Berlin does not have that many pedestrian zones, considering the size of this city of 3.8 million inhabitants. In the outskirts, Tegel, Spandau and Köpenick have pedestrian zones. In Berlin’s two city centers, there are some little ones hardly anyone uses. Sure, Rathausstrasse does qualify as a pedestrian zone. So does part of Wilmersdorfer Strasse.
A year ago, the Senate Administration wanted to turn one of Berlin’s most famous streets into a pedestrian zone. Part of Friedrichstrasse, which used to be East Berlin’s presentable shopping street, was converted (see main photo at top of page). At first, this was supposed to be an experiment. The city and the Mitte district banned motorized traffic, installed some wooden seating accommodations, set up some flower tubs and painted a wide bike lane on the pavement. The result looked terrible. It still does.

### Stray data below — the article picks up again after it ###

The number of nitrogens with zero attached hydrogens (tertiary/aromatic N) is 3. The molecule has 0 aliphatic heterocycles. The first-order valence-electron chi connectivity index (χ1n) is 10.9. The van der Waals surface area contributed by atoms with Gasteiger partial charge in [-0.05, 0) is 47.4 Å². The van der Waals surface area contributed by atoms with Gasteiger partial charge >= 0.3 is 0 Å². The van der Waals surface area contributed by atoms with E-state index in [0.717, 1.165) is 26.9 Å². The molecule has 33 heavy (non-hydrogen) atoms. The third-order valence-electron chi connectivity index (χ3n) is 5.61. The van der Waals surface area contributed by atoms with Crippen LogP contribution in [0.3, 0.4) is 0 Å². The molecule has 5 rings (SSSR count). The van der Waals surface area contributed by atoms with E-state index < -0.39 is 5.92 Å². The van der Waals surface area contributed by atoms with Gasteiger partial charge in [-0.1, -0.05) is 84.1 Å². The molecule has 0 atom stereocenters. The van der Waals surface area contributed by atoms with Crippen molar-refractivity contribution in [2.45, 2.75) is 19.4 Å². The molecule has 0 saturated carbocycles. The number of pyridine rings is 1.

Not all affected businesses owners were happy when it happened, some still do not agree. Others do. According to Berlin’s Senate Administration, four out of five polled residents said they wanted the Friedrichstrasse experiment to become a lasting state. On the one hand, they do have a point, because Friedrichstrasse has become more quiet between its intersections with Leipziger Strasse and Französische Strasse, which is where the pedestrian zone was installed.
But the critics are right too. For the CDU at the Berlin House of Representatives, Oliver Friederici stated there still was not enough room for pedestrians because the project had actually become a “bicycle freeway”. Absolutely. In the morning, all of those employees from Kreuzberg and Neukölln race northward, to their offices in the Mitte district. When the sun goes down, they race back home. Do they give a damn about the pedestrians who might want to cross Friedrichstrasse? No.